To reduce platform urbanism to the logic of capital extraction, or even infrastructuralisation, is to risk reducing how we ‘think the urban’ to its transactional logics. Here we return again to Lefebvre – and his dialogues with Castells,1Castells, Manuel. The Urban Question: A Marxist Approach. Trans. Sheridan, A. Edward Arnold, 1977. While Castells shared Lefebvre’s conception of the city as a specific product of the historical relations of capitalism, he disagreed with Lefebvre’s advocacy of an “urban revolution”, which identified the specific spatiality of the city as a basis for progressive political action.2For a discussion on this debate see Soja, Ed, Postmetropolis: Critical Studies of Cities and Regions. Blackwell, 2000, 101. Lefebvre not only asserted the ‘urban revolution’ as reshaping the social, and the spatial specificity of the urban, but also encouraged us to critically engage with conditions of spatial production and experience in ways that were grounded in the reality of everyday urban existence.3Lefebvre, Henri. The Critique of Everyday Life. Trans. John Moore. Verso, 1991.
This is I suppose why, when I began to work with ‘platform urbanism’ as a project supported by the Urban Studies Foundation, I was focused on how my work as an urban policy maker and design practitioner could intervene against the logic of monopolisation and data capture so endemic to platform design, and instead encourage city councils, urban digital strategists and consultants to advance more ‘open’ modes of urban platform interaction. One that resisted vendor-driven models of the smart city and instead created spaces for citizen deliberation and dialogue.
Inspired as much by Lefebvre’s activism as his urban theory, I have seen platform urbanism as a mode of ‘everyday’ urban intervention, a site of urban spatial practice, disrupting smartphone media ecologies through collaborative, site-specific media interventions in the everyday spaces of the city, calling into question the valorisation of urban data as a way of knowing the city. If, as Scott Rodgers and Susan Moore remind us in their introductory essay, via Bratton4Bratton, Benjamin H. The stack: On software and sovereignty. MIT press, 2016., that platforms transcend the local and the national, their potency surely remains firmly in the everyday.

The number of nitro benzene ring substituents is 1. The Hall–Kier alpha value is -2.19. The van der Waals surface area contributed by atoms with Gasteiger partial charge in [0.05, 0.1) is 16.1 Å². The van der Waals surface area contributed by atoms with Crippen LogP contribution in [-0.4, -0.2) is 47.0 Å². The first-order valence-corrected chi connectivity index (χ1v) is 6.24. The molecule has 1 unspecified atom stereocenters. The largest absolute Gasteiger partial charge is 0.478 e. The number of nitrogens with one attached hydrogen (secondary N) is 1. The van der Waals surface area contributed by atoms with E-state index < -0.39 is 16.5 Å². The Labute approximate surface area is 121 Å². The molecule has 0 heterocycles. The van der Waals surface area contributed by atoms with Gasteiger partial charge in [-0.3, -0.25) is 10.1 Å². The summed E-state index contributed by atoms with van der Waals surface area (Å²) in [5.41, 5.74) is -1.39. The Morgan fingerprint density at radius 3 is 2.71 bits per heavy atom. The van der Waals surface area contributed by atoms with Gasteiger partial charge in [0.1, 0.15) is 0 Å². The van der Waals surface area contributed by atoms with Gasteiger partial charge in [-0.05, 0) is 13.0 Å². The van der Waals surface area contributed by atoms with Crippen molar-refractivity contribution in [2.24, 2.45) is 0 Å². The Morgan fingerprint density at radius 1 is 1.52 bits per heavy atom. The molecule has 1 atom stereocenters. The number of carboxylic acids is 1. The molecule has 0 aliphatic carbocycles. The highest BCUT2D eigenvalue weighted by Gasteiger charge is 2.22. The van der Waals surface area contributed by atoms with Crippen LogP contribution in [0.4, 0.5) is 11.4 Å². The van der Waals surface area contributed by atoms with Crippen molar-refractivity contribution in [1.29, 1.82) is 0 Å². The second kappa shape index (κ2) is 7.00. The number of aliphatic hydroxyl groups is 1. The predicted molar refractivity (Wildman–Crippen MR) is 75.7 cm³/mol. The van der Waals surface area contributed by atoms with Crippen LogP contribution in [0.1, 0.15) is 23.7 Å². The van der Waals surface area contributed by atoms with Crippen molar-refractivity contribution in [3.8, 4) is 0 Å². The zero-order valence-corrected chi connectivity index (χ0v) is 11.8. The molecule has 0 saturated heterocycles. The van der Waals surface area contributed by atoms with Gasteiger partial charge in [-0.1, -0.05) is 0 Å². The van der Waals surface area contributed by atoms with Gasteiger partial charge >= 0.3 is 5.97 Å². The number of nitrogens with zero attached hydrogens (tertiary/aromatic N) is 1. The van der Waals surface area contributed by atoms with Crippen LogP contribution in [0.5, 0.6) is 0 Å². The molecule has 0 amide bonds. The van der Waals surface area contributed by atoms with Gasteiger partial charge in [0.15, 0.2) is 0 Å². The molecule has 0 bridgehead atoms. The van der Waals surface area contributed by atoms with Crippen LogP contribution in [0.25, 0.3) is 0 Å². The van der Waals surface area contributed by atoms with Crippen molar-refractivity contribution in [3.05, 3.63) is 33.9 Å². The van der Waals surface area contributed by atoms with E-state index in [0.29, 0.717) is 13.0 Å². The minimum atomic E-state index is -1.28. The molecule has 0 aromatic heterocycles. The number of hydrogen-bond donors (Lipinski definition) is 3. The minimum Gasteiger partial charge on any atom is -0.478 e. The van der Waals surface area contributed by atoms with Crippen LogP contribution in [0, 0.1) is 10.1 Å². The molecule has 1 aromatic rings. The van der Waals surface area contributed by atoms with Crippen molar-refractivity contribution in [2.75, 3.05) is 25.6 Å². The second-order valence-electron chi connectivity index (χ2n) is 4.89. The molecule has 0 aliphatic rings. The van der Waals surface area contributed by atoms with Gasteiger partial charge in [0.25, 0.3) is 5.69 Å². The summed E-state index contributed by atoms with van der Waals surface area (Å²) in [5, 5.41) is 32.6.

As this collection of essays has surely helped to articulate, the diverse sites for negotiation with platform urbanism as a body of emergent urban theory and political practice will keep us busy for some time to come.
Dr. Sarah Barns is research fellow at Western Sydney University and leads digital place-making and interpretation practice Esem Projects. Sarah is currently writing a book on platform urbanism as critical urban practice, to be published by Palgrave Macmillan in 2019. This work is based on her post-doctoral research project titled Platform urbanism: The role of city labs, data infomediaries and open government experiments in urban governance, funded by the Urban Studies Foundation. Twitter: @_sarahbarns
|↑1||Castells, Manuel. The Urban Question: A Marxist Approach. Trans. Sheridan, A. Edward Arnold, 1977|
|↑2||For a discussion on this debate see Soja, Ed, Postmetropolis: Critical Studies of Cities and Regions. Blackwell, 2000, 101.|
|↑3||Lefebvre, Henri. The Critique of Everyday Life. Trans. John Moore. Verso, 1991.|
|↑4||Bratton, Benjamin H. The stack: On software and sovereignty. MIT press, 2016.|